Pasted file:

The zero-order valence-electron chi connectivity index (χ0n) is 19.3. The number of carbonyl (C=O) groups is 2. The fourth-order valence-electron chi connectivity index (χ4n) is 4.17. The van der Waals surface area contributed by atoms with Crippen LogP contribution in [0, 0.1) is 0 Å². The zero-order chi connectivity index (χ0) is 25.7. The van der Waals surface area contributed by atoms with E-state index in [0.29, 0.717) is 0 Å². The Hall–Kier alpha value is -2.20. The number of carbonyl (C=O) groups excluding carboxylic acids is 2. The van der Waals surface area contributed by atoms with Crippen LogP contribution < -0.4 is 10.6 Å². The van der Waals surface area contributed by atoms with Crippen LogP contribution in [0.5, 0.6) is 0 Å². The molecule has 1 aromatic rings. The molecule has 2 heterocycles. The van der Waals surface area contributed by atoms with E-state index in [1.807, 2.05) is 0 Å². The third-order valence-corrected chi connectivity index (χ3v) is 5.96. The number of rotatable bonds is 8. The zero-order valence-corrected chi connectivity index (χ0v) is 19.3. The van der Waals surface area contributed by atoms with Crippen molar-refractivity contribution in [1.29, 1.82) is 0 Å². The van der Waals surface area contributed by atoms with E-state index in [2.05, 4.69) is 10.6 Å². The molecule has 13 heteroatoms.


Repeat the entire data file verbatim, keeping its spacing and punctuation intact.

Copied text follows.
The zero-order valence-electron chi connectivity index (χ0n) is 19.3. The number of carbonyl (C=O) groups is 2. The fourth-order valence-electron chi connectivity index (χ4n) is 4.17. The van der Waals surface area contributed by atoms with Crippen LogP contribution in [0, 0.1) is 0 Å². The zero-order chi connectivity index (χ0) is 25.7. The van der Waals surface area contributed by atoms with E-state index in [0.29, 0.717) is 0 Å². The Hall–Kier alpha value is -2.20. The number of carbonyl (C=O) groups excluding carboxylic acids is 2. The van der Waals surface area contributed by atoms with Crippen LogP contribution < -0.4 is 10.6 Å². The van der Waals surface area contributed by atoms with Crippen LogP contribution in [0.5, 0.6) is 0 Å². The molecule has 1 aromatic rings. The molecule has 2 heterocycles. The van der Waals surface area contributed by atoms with E-state index in [1.807, 2.05) is 0 Å². The third-order valence-corrected chi connectivity index (χ3v) is 5.96. The number of rotatable bonds is 8. The zero-order valence-corrected chi connectivity index (χ0v) is 19.3. The van der Waals surface area contributed by atoms with Crippen molar-refractivity contribution in [1.29, 1.82) is 0 Å². The van der Waals surface area contributed by atoms with E-state index in [2.05, 4.69) is 10.6 Å². The molecule has 13 heteroatoms.